ValueError

Raised when the built-in function for a data type has the valid type of arguments, but the arguments have invalid values specified.

RuntimeError

Raised when a generated error does not fall into any category.

NotImplementedError

Raised when an abstract method that needs to be implemented in an inherited class is not actually implemented.

You can handle exceptions in your Python program using try, raise, except, and finally statements.

try and except: try clause can be used to place any critical operation that can raise an exception in your program and an exception clause should have the code that will handle a raised exception. See Listing 1-52.

try:

x = 1

y = 1

print "Result of x/y: ", x / y

except (ZeroDivisionError):

print("Can not divide by zero")

except (TypeError):

print("Wrong data type, division is allowed on numeric data type only")

except:

print "Unexpected error occurred", '\n', "Error Type: ", sys.exc_info()[0], '\n', "Error Msg: ", sys.exc_info()[1]

---- output ----

Result of x/y: 1

Listing 1-52.

Example code for exception handling

Note

1) changing value of b to zero in the above code will print the statement “Can’t divide by zero.”

2) Replacing ‘a’ with ‘A’ in divide statement will print below output.

Unexpected error occurred

Error Type: <type ‘exceptions.NameError’>

Error Msg: name ‘A’ is not defined

Finally: This is an optional clause that is intended to define clean-up actions that must be executed under all circumstances. See Listing 1-53.

# Below code will open a file and try to convert the content to integer

try:

f = open('vechicles.txt')

print f.readline()

i = int(s.strip())

except IOError as e:

print "I/O error({0}): {1}".format(e.errno, e.strerror)

except ValueError:

print "Could not convert data to an integer."

except:

print "Unexpected error occurred", '\n', "Error Type: ", sys.exc_info()[0], '\n', "Error Msg: ", sys.exc_info()[1]

finally:

f.close()

print "file has been closed"

---- output ----

scooter

Could not convert data to an integer.

file has been closed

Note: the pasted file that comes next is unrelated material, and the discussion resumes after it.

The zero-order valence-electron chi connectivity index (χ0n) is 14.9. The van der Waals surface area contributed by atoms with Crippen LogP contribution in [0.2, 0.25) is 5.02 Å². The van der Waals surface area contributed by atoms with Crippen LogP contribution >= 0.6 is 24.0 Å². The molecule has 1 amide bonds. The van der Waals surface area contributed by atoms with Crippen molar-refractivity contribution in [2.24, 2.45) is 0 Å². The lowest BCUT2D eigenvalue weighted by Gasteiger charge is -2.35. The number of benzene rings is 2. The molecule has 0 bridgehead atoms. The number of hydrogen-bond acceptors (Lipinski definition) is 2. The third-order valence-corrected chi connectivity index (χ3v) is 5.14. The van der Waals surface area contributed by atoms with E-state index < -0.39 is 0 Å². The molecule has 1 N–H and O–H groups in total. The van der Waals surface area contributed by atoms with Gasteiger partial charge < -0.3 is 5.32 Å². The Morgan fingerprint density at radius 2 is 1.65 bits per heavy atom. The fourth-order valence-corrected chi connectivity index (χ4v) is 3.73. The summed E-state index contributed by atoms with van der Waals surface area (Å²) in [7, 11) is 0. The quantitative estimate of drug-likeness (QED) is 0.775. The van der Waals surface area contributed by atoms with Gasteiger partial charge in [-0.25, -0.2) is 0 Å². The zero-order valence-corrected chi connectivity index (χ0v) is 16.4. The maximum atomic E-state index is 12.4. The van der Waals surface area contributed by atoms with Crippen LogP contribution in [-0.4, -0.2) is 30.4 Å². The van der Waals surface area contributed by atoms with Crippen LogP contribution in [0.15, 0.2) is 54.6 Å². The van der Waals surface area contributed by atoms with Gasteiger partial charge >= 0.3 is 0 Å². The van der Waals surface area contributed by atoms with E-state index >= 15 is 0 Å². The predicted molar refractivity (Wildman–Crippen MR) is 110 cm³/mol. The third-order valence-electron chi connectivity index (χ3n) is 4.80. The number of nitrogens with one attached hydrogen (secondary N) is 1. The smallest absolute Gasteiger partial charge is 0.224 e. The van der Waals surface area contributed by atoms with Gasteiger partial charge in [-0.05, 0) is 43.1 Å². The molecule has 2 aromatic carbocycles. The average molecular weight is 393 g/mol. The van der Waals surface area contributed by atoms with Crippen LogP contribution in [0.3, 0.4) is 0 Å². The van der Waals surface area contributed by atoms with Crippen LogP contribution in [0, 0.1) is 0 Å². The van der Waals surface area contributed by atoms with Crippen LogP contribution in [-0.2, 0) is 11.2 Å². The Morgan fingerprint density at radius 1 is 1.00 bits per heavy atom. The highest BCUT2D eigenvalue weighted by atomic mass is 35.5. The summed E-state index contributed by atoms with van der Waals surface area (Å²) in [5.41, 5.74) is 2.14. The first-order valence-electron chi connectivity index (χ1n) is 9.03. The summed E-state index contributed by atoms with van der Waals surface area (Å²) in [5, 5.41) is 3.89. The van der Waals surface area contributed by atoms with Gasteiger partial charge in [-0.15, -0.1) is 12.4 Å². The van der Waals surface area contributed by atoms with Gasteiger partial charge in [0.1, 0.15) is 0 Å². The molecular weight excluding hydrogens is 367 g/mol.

Listing 1-53.

Example code for exception handling with file operations

Python executes a finally clause always before leaving the try statement irrespective of an exception occurrence. If an exception clause not designed to handle the exception is raised in the try clause, the same is re-raised after the finally clause has been executed. If usage of statements such as break, continue, or return forces the program to exit the try clause, still the finally is executed on the way out. See Figure 1-3.

A434293_1_En_1_Fig3_HTML

Figure 1-3.

Code Flow for Error Handler

Note that generally it’s a best practice to follow a single exit point principle by using finally. This means that either after successful execution of your main code or your error handler has finished handling an error, it should pass through the finally so that the code will be exited at the same point under all circumstances.

Endnotes

With this we have reached the end of this chapter. So far I have tried to cover the basics and the essential topics to get you started in Python, and there is an abundance of online / offline resources available to increase your knowledge depth about Python as a programming language. On the same note, I would like to leave you with some useful resources for your future reference. See Table 1-17.

Table 1-17.

Additional resources

Resource

Description

Mode

http://docs.python-guide.org/en/latest/intro/learning/

This is the Python’s official tutorial, and it covers all the basics and offers a detailed tour of the language and standard libraries.

Online

http://awesome-python.com/

A curated list of awesome Python frameworks, libraries, software, and resources.

Online

The Hacker's Guide to Python

This book is aimed at developers who already know Python but want to learn from more experienced Python developers.

Book

© Manohar Swamynathan 2017

Manohar SwamynathanMastering Machine Learning with Python in Six Steps10.1007/978-1-4842-2866-1_2